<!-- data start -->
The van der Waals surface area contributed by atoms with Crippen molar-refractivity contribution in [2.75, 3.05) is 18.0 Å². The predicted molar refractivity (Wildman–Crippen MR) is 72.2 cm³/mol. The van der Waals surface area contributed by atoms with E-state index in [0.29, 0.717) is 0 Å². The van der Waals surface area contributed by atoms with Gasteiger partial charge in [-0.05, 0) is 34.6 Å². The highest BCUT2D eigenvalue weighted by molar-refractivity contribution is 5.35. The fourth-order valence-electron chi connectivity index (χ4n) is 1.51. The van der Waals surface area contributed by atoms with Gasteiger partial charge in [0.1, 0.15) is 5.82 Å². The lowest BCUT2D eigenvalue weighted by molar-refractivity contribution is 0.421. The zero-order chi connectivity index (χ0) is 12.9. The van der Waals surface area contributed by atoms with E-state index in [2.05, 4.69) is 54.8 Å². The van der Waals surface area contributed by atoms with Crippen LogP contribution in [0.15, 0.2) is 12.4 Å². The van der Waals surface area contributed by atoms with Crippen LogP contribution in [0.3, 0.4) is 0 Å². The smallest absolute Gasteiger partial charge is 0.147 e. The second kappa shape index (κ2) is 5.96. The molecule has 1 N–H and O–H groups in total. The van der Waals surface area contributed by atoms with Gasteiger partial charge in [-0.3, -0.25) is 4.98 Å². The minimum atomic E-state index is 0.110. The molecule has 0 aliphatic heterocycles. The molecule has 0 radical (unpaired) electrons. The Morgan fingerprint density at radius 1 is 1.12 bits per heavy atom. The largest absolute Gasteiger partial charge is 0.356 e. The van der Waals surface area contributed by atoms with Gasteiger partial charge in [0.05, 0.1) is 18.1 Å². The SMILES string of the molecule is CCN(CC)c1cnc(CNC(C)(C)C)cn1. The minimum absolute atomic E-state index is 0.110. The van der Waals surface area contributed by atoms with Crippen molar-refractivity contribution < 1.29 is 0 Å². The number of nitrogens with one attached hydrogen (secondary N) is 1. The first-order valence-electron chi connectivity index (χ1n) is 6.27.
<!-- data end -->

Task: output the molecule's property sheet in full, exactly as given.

The van der Waals surface area contributed by atoms with Crippen molar-refractivity contribution in [2.75, 3.05) is 18.0 Å². The predicted molar refractivity (Wildman–Crippen MR) is 72.2 cm³/mol. The van der Waals surface area contributed by atoms with E-state index in [0.29, 0.717) is 0 Å². The van der Waals surface area contributed by atoms with Gasteiger partial charge in [-0.05, 0) is 34.6 Å². The highest BCUT2D eigenvalue weighted by molar-refractivity contribution is 5.35. The fourth-order valence-electron chi connectivity index (χ4n) is 1.51. The van der Waals surface area contributed by atoms with Gasteiger partial charge in [0.1, 0.15) is 5.82 Å². The lowest BCUT2D eigenvalue weighted by molar-refractivity contribution is 0.421. The zero-order chi connectivity index (χ0) is 12.9. The van der Waals surface area contributed by atoms with E-state index in [2.05, 4.69) is 54.8 Å². The van der Waals surface area contributed by atoms with Crippen LogP contribution in [0.15, 0.2) is 12.4 Å². The van der Waals surface area contributed by atoms with Crippen LogP contribution in [0.3, 0.4) is 0 Å². The smallest absolute Gasteiger partial charge is 0.147 e. The second kappa shape index (κ2) is 5.96. The molecule has 1 N–H and O–H groups in total. The van der Waals surface area contributed by atoms with Gasteiger partial charge in [-0.3, -0.25) is 4.98 Å². The minimum atomic E-state index is 0.110. The molecule has 0 aliphatic heterocycles. The molecule has 0 radical (unpaired) electrons. The Morgan fingerprint density at radius 1 is 1.12 bits per heavy atom. The largest absolute Gasteiger partial charge is 0.356 e. The van der Waals surface area contributed by atoms with Gasteiger partial charge in [0.05, 0.1) is 18.1 Å². The SMILES string of the molecule is CCN(CC)c1cnc(CNC(C)(C)C)cn1. The minimum absolute atomic E-state index is 0.110. The van der Waals surface area contributed by atoms with Crippen molar-refractivity contribution < 1.29 is 0 Å². The number of nitrogens with one attached hydrogen (secondary N) is 1. The first-order valence-electron chi connectivity index (χ1n) is 6.27.